Monday, June 26, 2006

Equal Turns

Within just a few minutes of arriving in Fredericksburg, Virginia, Abbi called in tears to tell me her sister's boyfriend had been killed by a drunk driver. Five minutes later, my friend Dan Guttman called to announce his engagement to his girlfriend Lisa. A steady, steamy raind was falling from a cloudy sky. Still, the sun fought to shine through and I thought, 'This is it. This is life. Terrible and wonderful, tragic and magical in equal turns.'

The Hollingsworths -- Amy, Jeff, Jonathan and Emily -- were waiting patiently when Chris and I pulled up beside their slate gray colonial home. Inside, the table was set with fruit, crudites, Checx Mix and water. The family was warm, and welcoming, and as excited and nervous as we were. After about an hour of getting comfortable with one another, Chris began re-arranging their living room for the shoot. We set Amy up in front of the fireplace, lit the room, and rolled tape.

Amy and I spoke of her nine year friendship with Mr. Rogers, the lessons he taught her, and legacy he left her. She graciously shared her private letters -- including one he wrote in praise of the sunset as seen from his Crooked House on Nantucket. She spoke of his sincerity, his deep intention, and steady discipline. Amy, bless her heart, had been reflecting for days on how to best serve our project, and speak directly to the notion of "deep and simple." Time slipped by effortlessly. I felt so safe and comfortable as the fire died down, I found myself reclining on the family couch. The clock read seven o'clock. We'd been talking nearly two hours.

Somewhere in the middle of our conversation, I became overwhelmed by the scope of our undertaking. I began to feel unworthy of the task. Who am I to even begin to tackle huge themes like God, faith, meditation, self esteem, death and love? As we watched an interview Amy had conducted with Mr. Rogers some ten years prior, I told her I felt overwhelmed, and afraid.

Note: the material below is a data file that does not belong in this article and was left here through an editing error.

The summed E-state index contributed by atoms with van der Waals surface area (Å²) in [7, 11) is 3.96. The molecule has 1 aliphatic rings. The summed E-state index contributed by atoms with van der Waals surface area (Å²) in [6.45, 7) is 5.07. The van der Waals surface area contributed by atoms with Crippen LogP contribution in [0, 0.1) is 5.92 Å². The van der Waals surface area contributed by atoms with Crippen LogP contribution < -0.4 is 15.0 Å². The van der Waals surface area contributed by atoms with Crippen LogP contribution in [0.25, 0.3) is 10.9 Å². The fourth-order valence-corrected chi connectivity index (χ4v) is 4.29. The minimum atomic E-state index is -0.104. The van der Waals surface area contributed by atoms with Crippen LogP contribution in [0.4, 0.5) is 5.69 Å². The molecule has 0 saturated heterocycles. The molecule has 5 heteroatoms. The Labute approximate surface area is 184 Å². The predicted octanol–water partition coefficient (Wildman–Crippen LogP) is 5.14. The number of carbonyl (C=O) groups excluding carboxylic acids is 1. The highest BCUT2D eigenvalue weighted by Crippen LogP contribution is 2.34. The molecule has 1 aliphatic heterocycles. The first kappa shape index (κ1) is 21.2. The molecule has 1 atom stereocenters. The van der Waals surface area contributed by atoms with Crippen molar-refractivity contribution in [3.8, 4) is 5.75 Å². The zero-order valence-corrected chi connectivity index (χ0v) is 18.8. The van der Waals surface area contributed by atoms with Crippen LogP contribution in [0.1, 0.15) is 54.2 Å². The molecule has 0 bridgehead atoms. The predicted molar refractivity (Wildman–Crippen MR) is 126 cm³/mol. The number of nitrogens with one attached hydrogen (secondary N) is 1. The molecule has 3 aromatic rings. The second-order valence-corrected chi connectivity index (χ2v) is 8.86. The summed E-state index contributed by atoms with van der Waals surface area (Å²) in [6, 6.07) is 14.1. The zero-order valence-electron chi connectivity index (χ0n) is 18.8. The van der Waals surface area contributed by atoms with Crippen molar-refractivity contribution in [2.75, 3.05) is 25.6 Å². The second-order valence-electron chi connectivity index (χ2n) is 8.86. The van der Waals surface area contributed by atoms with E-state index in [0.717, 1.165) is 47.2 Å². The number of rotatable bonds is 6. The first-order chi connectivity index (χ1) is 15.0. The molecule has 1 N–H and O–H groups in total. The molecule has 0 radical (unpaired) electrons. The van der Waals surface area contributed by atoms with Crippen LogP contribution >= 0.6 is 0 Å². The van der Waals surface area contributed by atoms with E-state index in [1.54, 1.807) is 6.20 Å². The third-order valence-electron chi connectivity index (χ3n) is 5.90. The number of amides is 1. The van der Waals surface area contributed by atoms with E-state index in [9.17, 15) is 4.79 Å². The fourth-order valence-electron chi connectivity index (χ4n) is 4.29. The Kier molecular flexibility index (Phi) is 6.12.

"I just hope we can do this story justice," I said in near whisper.

"Benjamin," Amy assured me, "Fred always knew what he was doing. Don't second guess yourself. You were commissioned for a reason."

The Hollingsworths sent us on our way with a few cold sodas, and three bags of snacks just as dusk was falling. Chris and I talked the whole way to Chapel Hill. We have some six hours of sleep between us (twenty minutes of fitful sleep on the airplan notwithstanding) in the last twenty-four hours. I don't know where this road will end, but we're on it, and there's no way but forward.


lawyerchik said...

Nothing worth doing is easy. Hang in there and you'll be fine.

jill said...

I have always been so fascinated with your story and relationship with Mr. Rogers. This is going to be one hell of a ride and upon reading these early moments of your journey, I'm already tearing up and getting goose bumps!!

Stay the course...
You're Awesome!!